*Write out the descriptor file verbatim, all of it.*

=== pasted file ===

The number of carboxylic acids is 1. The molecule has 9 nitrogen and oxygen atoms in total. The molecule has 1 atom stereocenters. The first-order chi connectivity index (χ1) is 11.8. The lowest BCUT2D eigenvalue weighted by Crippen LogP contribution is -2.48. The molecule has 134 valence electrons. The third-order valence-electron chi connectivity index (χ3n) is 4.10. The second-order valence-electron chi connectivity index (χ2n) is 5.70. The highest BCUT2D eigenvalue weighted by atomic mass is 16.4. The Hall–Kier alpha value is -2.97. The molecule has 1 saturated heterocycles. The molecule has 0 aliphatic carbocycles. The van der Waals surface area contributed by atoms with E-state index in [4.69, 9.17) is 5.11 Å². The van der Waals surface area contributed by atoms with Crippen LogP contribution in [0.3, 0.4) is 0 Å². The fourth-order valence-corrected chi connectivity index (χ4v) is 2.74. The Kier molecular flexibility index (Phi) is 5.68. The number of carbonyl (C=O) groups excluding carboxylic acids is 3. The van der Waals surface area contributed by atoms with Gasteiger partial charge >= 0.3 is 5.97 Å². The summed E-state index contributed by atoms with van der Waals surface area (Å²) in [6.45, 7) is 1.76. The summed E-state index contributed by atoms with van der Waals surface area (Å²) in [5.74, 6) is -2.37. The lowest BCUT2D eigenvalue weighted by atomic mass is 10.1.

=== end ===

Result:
The number of carboxylic acids is 1. The molecule has 9 nitrogen and oxygen atoms in total. The molecule has 1 atom stereocenters. The first-order chi connectivity index (χ1) is 11.8. The lowest BCUT2D eigenvalue weighted by Crippen LogP contribution is -2.48. The molecule has 134 valence electrons. The third-order valence-electron chi connectivity index (χ3n) is 4.10. The second-order valence-electron chi connectivity index (χ2n) is 5.70. The highest BCUT2D eigenvalue weighted by atomic mass is 16.4. The Hall–Kier alpha value is -2.97. The molecule has 1 saturated heterocycles. The molecule has 0 aliphatic carbocycles. The van der Waals surface area contributed by atoms with E-state index in [4.69, 9.17) is 5.11 Å². The van der Waals surface area contributed by atoms with Crippen LogP contribution in [0.3, 0.4) is 0 Å². The fourth-order valence-corrected chi connectivity index (χ4v) is 2.74. The Kier molecular flexibility index (Phi) is 5.68. The number of carbonyl (C=O) groups excluding carboxylic acids is 3. The van der Waals surface area contributed by atoms with Gasteiger partial charge >= 0.3 is 5.97 Å². The summed E-state index contributed by atoms with van der Waals surface area (Å²) in [6.45, 7) is 1.76. The summed E-state index contributed by atoms with van der Waals surface area (Å²) in [5.74, 6) is -2.37. The lowest BCUT2D eigenvalue weighted by atomic mass is 10.1.